If there’s one thing we learned from the first day of the Republican National Convention, it’s that we are engaged in a great civil war, testing whether that nation, or any nation so conceived and so dedicated, can long endure.

The world is very different now. For man holds in his mortal hands the power to abolish all forms of human poverty and all forms of human life. And yet the same revolutionary beliefs for which our forebears fought are still at issue around the globe.

The ultimate measure of a man is not where he stands in moments of comfort and convenience, but where he stands at times of challenge and controversy.

Luke, I am your father.

Where’s the beef?

OK, if we’re being honest, the main thing we learned is that if you’re a presidential candidate, it’s a bad idea to have your wife lift part of her prime-time speech from a speech previously given by the wife of the president you think is an incompetent Muslim impostor.

Melania Trump was supposed to take the stage Monday night and give America a glimpse into the more compassionate, human side of Donald Trump. And she did a fine job, showing a charming sense of humor and a poised delivery.

But some of her words seemed familiar, and soon enough we saw clear evidence that one of the more heartfelt passages of her speech was lifted almost directly from a speech First Lady Michelle Obama gave at the 2008 Democratic National Convention.

The gut reaction is to not blame Melania Trump, instead pointing the finger at one of her husband’s incompetent or careless speech writers. But just days before the speech, she said in an interview that she “wrote it with as little help as possible.”

Two things are infinite: the universe and human stupidity; and I’m not sure about the universe. (Full disclosure: I didn’t come up with that, Einstein did. Maybe. I copied it off the internet.)

While “my wife is a plagiarist” is probably not the message Trump wanted coming out of the first day of his convention, the truth is that it’s better than the message delivered via the umpteen other speeches delivered before a borderline bloodthirsty crowd of GOP delegates.

Consider these jaw-dropping moments that preceded Melania Trump’s speech:

Monday morning, Iowa Rep. Steve King went on MSNBC and took a stand that would make white supremacists smile, commenting on the intense whiteness of the GOP crowd and saying: “I’d ask you to go back through history and figure out, where are these contributions that have been made by these other categories of people that you’re talking about, where did any other subgroup of people contribute more to civilization?”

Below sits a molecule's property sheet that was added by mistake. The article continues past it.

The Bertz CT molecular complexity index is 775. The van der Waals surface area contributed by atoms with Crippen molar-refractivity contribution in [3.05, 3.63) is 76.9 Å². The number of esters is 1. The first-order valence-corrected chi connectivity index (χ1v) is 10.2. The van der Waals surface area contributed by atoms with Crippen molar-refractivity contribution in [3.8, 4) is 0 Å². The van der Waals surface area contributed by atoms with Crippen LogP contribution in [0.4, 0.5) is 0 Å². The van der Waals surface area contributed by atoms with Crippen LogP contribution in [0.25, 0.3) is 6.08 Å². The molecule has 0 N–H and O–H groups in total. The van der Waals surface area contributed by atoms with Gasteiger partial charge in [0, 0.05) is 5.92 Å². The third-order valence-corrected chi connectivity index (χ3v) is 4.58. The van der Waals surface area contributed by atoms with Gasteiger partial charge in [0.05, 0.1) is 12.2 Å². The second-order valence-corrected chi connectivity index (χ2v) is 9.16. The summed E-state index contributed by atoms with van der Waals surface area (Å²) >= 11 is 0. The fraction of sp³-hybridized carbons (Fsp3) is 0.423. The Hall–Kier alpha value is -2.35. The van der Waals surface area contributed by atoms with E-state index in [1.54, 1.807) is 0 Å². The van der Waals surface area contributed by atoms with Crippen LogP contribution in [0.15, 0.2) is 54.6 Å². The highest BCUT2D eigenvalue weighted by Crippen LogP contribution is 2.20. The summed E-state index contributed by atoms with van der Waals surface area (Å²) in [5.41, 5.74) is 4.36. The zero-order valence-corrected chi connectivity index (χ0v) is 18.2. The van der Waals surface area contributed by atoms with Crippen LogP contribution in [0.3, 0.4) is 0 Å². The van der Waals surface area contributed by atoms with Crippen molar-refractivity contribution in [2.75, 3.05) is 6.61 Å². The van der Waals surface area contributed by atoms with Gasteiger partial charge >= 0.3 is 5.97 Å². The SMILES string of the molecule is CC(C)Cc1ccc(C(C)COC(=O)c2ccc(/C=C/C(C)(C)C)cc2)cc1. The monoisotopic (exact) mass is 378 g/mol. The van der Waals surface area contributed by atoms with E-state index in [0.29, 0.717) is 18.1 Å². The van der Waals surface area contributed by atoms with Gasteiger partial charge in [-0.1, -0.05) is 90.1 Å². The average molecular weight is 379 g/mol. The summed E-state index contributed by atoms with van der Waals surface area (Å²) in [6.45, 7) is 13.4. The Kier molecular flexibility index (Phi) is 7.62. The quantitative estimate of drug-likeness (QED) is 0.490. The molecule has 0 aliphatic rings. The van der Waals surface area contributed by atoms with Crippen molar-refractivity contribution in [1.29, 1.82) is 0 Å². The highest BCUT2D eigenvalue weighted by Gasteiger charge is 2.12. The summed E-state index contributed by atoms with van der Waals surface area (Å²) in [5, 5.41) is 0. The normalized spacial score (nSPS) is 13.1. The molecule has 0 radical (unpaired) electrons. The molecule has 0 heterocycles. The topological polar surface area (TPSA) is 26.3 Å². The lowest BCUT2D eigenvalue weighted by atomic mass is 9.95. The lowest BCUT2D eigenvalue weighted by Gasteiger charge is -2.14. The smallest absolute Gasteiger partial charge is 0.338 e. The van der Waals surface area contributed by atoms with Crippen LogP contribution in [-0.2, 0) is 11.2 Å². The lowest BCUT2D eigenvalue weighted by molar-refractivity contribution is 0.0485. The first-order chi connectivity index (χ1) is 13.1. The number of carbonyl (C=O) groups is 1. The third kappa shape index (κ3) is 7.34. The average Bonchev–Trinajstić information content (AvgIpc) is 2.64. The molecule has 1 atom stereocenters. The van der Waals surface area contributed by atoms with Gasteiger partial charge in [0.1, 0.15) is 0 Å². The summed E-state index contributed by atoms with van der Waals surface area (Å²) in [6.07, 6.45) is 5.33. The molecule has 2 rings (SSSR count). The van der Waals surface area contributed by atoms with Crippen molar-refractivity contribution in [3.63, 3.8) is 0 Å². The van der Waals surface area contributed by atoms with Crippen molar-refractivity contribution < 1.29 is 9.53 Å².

Convention officials had to shut down the event’s YouTube chat feature after it was overtaken by raving anti-Semites.

A former soap opera star, Antonio Sabato Jr., who spoke at the convention for reasons that remain unclear to me, said after his speech that he is “absolutely” sure President Obama is a Muslim.

The mother of a victim of the terrorist attack on the U.S. consulate in Benghazi gave a gut-wrenching speech blaming Hillary Clinton for her son’s death. While that was happening, Trump was doing an interview on Fox News, effectively counterprogramming his own convention.

Two members of a security team that fought in Benghazi spoke in gruesomely casual detail about the experience. The description of shooting a terrorist to death — “dropping him like a sack of potatoes” — were met with wild, fiery cheers from the audience.

Former New York City Mayor Rudy Giuliani looked as though he might explode as he implied that America as he knew it no longer exists, screaming into the microphone: “WHAT HAPPENED TO IT? WHERE DID IT GO?”

There were chants of “Hillary for prison!” and “Lock her up!” along with cynical mockery of “illegal aliens” and Americans who only want “free stuff.”

All of which was lapped up by the devoted Trumpsters who filled about two-thirds of Quicken Loans Arena. (There were many empty seats. As Trump would say, sad.)

The problem is this: For someone who isn’t a die-hard Trump backer, Monday night’s convention looked like an ad that Clinton’s campaign would make to highlight why you shouldn’t vote for Donald Trump.

It was mean-spirited, occasionally unhinged and angry, and apparently part of it was plagiarized.

Trump’s fans won’t care. But the people he needs to win the presidency will, because they know that nothing in all the world is more dangerous than sincere ignorance and conscientious stupidity.

And you can quote me on that.

Just make sure to attribute the last part of that sentence to Martin Luther King Jr. I may have plagiarized it from him.

 

Rex Huppke is a columnist for the Chicago Tribune. Readers may e-mail him at rhuppke@tribpub.com.